Maclean’s has a new story that mentions We Need A Law and discusses the state of abortion affairs in Canada today. (Emphasis added.)
But Parliament fell short: its second and last bill died on a tied vote in the Senate in 1991, leaving Canada the only country in the democratic world without some restriction on abortion after the first trimester. To anti-abortionists, this exceptionalism is a mark of shame, and the main reason that, at last reliable count, there were 28.3 abortions in Canada for every 100 live births. To pro-choicers, it’s a badge of honour they’ve fought successfully to preserve, greeting any suggestion of restriction as a denial of a woman’s right to choose. As the years passed, politicians grew less inclined to challenge that notion. And many Canadians came to regard the matter as settled. Why, then, is it back on the public agenda?
Find out by reading the article.
A national conversation on fetal rights is long overdue. It is downright embarrassing that our Supreme Court’s Chief Justice felt she had to call a deceased infant “this, um, dead, um, whatever.”
by Amanda Hennessey
At the beginning of the summer I had to renew my First Aid and CPR training. Those who have taken these courses know that when someone needs first aid you have to take into different factors. For instance, if someone is choking and cannot make any noise (full blockage) you should administer abdominal thrusts (formally known as the Heimlich maneuver). This is when you scope your hands, in a J-motion, into the person’s abdomen in order to dislodge the object. The factors which change how you should do this are: if the person is very short or a child (get on your knees), if the person is taller than you (get them to go down on their knees), or the person is obese or pregnant. In this last instance what you are supposed to do is do chest compressions, but what if the person has an open wound on their chest and it is impossible to do chest compressions? The instructor gently put it that, “without the mom there can be no baby” or rather that the child cannot survive if the mother does not survive. We would just have to do the best we could. The pregnant situation came up a few other times in CPR as well as in using the defibrillator. Ever time without fail someone would ask questions about the unborn child: if the treatment would hurt the baby, where should we compress so as not to hurt the child, etc… The instructor had an alternative places where we could do compressions or place the pads of the deliberator, but she would also reiterate the phrase, “no mom, no baby.”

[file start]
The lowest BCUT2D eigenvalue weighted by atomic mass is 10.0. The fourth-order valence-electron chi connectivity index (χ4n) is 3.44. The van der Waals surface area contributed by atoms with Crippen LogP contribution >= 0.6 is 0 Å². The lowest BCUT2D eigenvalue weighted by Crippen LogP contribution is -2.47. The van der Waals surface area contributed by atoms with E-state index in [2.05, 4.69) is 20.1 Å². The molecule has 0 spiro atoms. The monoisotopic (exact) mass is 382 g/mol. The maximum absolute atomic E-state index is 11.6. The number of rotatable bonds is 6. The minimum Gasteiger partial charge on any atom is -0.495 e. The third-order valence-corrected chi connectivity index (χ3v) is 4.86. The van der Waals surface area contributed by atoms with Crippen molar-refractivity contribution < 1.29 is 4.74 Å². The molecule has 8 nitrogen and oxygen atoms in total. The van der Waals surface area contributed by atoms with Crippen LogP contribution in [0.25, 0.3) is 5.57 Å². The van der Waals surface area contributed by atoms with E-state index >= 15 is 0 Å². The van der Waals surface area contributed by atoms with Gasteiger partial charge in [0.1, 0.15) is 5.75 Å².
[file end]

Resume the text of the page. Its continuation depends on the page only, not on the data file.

I completely agree with what the instructor had to say; it is true that in situations like these we should do our best. I am also happy that those in my class were so concerned about these hypothetical babies. What did get me thinking is: would their points of view change if they knew that this hypothetical mother got into her accident on her way to an abortion clinic?
What makes some babies worth worrying for and others not? Is it just that some are wanted versus others that are not? Or that we are not sure that they are wanted? Or that we are afraid to get sued if we save the mom and kill the baby…?
My CPR class made me frustrated in this regard because to me in seems so illogical that many can care about saving these hypothetical babies and yet in reality these same people support the “freedom of choice” enabling mothers to terminate their children.